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The radicalization of the young right

Many young conservatives admire the influential white nationalist Nick Fuentes.

By Michelle Goldberg

In December 2021, the podcast “Know Your Enemy” — billed as a leftist’s guide to the conservative movement — welcomed Nate Hochman, a young man whom host Sam Adler-Bell described as “the boy wonder of the new right.” At the time, Hochman was a 23-year-old National Review writer who’d already cycled through several of the prestigious fellowships available to aspiring young conservative intellectuals. (He’d later contribute to The New York Times.) Matthew Sitman, Adler-Bell’s co-host and a former conservative himself, considered Hochman a friend, and on the podcast, Hochman mostly came across as thoughtful and reasonable, eager to find the places where left- and right-leaning critics of liberalism agree.

When Sitman condemned the right’s cruelty toward trans people, Hochman conceded some of his points. “Do I love the way that some people on the right talk about sensitive culture issues surrounding stuff like transgenderism always? No,” said Hochman. “Could we use more empathy and humility in the way that we approach these questions? Absolutely.”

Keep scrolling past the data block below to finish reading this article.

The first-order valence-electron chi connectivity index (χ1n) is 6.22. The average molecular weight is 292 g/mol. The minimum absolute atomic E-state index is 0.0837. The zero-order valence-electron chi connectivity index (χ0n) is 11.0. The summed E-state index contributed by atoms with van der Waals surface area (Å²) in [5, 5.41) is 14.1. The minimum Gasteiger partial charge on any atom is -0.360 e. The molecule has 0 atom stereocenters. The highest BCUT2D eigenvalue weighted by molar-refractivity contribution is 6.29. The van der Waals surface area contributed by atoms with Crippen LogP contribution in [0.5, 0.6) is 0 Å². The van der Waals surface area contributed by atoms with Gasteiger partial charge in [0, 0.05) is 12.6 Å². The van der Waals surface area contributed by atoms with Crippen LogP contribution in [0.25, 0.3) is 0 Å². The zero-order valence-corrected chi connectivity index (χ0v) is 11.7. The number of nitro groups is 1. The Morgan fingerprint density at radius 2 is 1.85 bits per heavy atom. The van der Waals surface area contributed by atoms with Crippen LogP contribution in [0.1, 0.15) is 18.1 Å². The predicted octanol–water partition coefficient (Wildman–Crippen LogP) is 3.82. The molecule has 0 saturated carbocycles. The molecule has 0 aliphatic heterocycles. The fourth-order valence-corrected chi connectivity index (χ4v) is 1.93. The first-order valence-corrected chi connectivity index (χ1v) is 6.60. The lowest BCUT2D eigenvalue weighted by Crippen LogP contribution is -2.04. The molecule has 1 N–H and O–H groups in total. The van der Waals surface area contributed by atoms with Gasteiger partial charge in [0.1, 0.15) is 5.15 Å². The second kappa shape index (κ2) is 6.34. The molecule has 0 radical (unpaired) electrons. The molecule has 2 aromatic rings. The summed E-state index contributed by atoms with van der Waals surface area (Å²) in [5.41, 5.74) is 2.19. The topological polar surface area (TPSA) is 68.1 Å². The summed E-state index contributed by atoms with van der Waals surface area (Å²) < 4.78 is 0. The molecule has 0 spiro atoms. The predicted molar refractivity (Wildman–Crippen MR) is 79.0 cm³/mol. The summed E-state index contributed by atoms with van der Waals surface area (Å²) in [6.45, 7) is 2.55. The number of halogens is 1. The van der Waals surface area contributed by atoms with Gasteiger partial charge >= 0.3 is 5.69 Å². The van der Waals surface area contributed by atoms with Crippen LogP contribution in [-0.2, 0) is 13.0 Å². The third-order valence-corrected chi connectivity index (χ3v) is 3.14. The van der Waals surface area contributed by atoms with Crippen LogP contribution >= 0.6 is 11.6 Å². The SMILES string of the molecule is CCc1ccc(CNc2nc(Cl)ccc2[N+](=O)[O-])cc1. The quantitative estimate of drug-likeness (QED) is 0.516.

In March, Hochman went to work for Ron DeSantis, who at the time still looked like the most viable standard-bearer for a post-Trump Republican Party. But last week, Hochman was fired from DeSantis’ ailing presidential campaign after tweeting out a video ending with the candidate’s face superimposed over a sonnenrad, a Nazi symbol. It soon emerged that Hochman hadn’t simply shared the spot, which mixed message-board memes and media headlines like “Florida City Cancels LGBTQ+ Pride Parade as Ron DeSantis Prepares to Sign Anti-Drag Bill.” As Axios reported, he’d secretly created it.